Verónica Gálmez Márquez, Deputy Director of the Division of Mitigation and Adaptation, Green Climate Fund writes on bridging traditional wisdom and modern technology for climate resilience in the Amazon
Twenty years ago, the use of multi-spectral satellite imagery for land use planning was on the rise in developing countries. The use of such modern technology created new opportunities, but I was also curious to know how such techniques might relate to traditional, indigenous knowledge, particularly with regards to the practice of swidden agriculture (or shifting cultivation, a technique which allows land to regenerate). Could it be possible to derive a correlation between remote sensing spectral patterns and indigenous knowledge codes for assessing the suitability of sites for swidden agriculture? While this research question reminded me of Carl Linee’s taxonomic system to support nature codification, it also highlighted the gaps in understanding on how indigenous knowledge is acquired, maintained, transferred, and used at a collective level and in one of the most complex natural systems on earth: The Amazon.
During my research, the closer I got to interpreting the variability of forest surface features using principles of remote sensing, the further I was from understanding forest cover classification systems led by indigenous knowledge. The Matsigenka, the indigenous peoples in Peru’s south-east Amazon taught me that I had to find the answers in the soils and not through the canopy, that potsitapatsari is the preferred black loamy soil for maize cultivation, and that metsopatsari are preferred soils when selecting farming sites in terra firme locations. While only a population of around 18,000, their knowledge surrounding soils was complex and sophisticated. The correspondence between the indigenous soil classification system and the soil characteristics found after laboratory analyses was mind-blowing.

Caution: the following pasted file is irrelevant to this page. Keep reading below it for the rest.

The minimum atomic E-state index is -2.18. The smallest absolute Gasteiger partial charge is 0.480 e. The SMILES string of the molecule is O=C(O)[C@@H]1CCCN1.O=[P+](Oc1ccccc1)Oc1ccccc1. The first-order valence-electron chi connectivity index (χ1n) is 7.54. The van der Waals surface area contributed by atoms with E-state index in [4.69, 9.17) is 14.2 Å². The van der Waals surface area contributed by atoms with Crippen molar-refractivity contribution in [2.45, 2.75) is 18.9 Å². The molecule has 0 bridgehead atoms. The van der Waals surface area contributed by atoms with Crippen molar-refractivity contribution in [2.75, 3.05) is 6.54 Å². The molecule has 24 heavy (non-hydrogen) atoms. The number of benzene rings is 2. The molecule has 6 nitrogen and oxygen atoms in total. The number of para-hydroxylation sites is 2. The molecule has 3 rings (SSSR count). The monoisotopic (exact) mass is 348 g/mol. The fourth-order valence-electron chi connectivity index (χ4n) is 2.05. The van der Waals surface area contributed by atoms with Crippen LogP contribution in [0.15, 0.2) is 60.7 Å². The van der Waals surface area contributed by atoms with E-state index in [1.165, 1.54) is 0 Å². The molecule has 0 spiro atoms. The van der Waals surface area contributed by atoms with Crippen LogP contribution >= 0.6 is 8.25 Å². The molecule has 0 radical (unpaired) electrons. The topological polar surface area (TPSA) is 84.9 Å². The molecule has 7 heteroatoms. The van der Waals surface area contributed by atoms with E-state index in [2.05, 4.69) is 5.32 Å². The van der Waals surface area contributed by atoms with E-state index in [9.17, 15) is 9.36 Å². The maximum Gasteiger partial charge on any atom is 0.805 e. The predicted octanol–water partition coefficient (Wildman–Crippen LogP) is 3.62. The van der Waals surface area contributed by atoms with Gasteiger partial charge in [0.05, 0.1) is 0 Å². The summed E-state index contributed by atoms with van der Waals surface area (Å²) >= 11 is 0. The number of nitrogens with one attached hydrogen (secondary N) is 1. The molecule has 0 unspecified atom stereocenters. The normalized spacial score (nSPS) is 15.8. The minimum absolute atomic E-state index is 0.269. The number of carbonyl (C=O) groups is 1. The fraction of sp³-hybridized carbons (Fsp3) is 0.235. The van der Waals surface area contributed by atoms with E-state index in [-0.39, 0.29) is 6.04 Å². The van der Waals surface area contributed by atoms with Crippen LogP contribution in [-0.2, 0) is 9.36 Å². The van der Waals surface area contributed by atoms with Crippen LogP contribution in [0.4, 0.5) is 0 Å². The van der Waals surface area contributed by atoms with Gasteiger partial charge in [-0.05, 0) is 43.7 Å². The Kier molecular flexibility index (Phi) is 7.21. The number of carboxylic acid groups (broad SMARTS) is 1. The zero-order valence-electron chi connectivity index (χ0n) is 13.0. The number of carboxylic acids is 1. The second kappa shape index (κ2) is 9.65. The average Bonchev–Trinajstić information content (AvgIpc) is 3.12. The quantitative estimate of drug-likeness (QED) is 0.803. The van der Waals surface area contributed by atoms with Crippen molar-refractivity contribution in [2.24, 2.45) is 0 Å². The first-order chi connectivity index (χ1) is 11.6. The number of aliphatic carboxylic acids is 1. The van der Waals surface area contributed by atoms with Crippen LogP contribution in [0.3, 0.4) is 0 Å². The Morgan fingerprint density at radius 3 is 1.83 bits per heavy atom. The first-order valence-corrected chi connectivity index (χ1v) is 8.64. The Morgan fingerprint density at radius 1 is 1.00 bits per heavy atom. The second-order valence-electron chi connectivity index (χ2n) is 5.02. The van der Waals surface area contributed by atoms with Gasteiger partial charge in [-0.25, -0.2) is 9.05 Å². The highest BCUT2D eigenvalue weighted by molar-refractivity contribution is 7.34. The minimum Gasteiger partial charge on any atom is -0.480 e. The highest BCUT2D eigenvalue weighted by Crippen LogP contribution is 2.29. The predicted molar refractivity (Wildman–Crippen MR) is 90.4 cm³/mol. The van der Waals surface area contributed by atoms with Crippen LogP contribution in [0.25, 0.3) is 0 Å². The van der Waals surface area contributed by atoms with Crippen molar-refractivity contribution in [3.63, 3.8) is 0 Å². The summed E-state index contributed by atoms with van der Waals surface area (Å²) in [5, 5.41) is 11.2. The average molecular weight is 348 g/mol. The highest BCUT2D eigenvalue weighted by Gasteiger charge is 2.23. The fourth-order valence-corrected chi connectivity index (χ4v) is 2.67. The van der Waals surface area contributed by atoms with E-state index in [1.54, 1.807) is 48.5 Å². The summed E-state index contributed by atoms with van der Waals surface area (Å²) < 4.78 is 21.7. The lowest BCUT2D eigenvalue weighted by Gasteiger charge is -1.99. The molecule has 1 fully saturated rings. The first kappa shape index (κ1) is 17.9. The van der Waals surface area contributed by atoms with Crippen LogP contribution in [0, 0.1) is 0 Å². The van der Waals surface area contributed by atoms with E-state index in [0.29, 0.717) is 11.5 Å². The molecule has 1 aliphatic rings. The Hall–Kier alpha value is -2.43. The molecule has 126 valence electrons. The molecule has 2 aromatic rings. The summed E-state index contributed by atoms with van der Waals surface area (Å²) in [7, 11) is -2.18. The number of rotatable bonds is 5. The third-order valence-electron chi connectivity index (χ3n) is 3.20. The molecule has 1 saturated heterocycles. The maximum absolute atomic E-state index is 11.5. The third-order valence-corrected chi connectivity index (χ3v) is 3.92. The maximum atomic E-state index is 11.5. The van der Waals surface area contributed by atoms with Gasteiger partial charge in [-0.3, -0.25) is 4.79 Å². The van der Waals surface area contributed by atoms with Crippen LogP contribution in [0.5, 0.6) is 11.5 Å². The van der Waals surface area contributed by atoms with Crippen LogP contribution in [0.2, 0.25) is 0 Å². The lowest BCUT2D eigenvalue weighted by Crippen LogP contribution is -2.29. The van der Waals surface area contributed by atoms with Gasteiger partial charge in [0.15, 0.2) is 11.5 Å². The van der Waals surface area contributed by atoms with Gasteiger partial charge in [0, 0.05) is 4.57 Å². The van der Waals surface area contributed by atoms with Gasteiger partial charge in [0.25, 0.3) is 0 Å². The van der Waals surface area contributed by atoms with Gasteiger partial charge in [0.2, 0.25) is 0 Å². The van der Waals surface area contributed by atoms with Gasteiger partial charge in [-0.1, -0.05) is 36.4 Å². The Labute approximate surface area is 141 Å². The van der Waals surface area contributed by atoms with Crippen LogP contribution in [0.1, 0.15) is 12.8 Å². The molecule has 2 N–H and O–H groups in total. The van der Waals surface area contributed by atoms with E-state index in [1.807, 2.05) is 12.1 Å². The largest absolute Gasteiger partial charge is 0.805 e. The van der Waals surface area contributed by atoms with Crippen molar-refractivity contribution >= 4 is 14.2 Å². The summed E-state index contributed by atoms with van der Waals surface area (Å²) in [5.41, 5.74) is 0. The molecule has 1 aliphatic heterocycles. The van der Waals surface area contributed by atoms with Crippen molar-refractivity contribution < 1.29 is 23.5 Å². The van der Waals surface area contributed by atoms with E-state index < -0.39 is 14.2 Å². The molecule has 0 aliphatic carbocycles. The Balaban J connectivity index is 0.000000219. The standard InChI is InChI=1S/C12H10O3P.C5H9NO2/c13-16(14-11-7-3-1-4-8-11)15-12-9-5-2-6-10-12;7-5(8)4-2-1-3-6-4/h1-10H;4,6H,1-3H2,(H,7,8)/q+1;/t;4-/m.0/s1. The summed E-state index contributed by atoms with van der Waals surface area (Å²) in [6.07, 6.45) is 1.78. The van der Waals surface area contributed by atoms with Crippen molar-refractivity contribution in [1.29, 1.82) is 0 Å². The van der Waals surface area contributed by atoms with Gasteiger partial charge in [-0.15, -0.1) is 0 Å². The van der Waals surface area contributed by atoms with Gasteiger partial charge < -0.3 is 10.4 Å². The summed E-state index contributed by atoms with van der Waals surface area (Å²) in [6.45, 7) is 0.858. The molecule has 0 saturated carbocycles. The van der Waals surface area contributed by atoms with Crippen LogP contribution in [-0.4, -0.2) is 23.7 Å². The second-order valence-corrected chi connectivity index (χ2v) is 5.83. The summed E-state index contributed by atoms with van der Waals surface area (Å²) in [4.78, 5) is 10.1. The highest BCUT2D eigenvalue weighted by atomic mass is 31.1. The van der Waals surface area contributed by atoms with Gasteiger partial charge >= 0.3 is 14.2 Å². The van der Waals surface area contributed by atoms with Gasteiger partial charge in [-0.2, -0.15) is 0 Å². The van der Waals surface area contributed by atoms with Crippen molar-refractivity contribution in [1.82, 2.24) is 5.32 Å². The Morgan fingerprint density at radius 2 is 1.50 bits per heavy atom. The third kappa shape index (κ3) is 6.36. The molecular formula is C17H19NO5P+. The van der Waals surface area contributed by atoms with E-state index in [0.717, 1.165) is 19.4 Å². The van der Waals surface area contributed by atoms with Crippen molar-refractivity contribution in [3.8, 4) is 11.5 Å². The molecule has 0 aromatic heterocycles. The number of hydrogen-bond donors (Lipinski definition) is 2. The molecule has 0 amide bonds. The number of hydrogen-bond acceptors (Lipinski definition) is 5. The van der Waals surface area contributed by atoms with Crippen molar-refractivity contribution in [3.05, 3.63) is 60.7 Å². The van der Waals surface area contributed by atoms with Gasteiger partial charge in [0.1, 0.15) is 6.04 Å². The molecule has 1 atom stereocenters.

While Vargas Llosa in his novel El Hablador intends to reconcile the Matsigenka binary cosmos of written and oral storytelling, I was still far from reconciling indigenous knowledge with western technology; but closer to finding ways to incorporate local knowledge into land use planning processes. Results showed that suitable sites for community-led agricultural activities were restricted to a small portion of the indigenous lands, as opposed to exogenous land use planning tools which suggested agricultural suitability in forested areas that were not preferred by the Matsigenka.
Documenting and bridging indigenous knowledge is a valuable task that offers avenues for ecosystem conservation.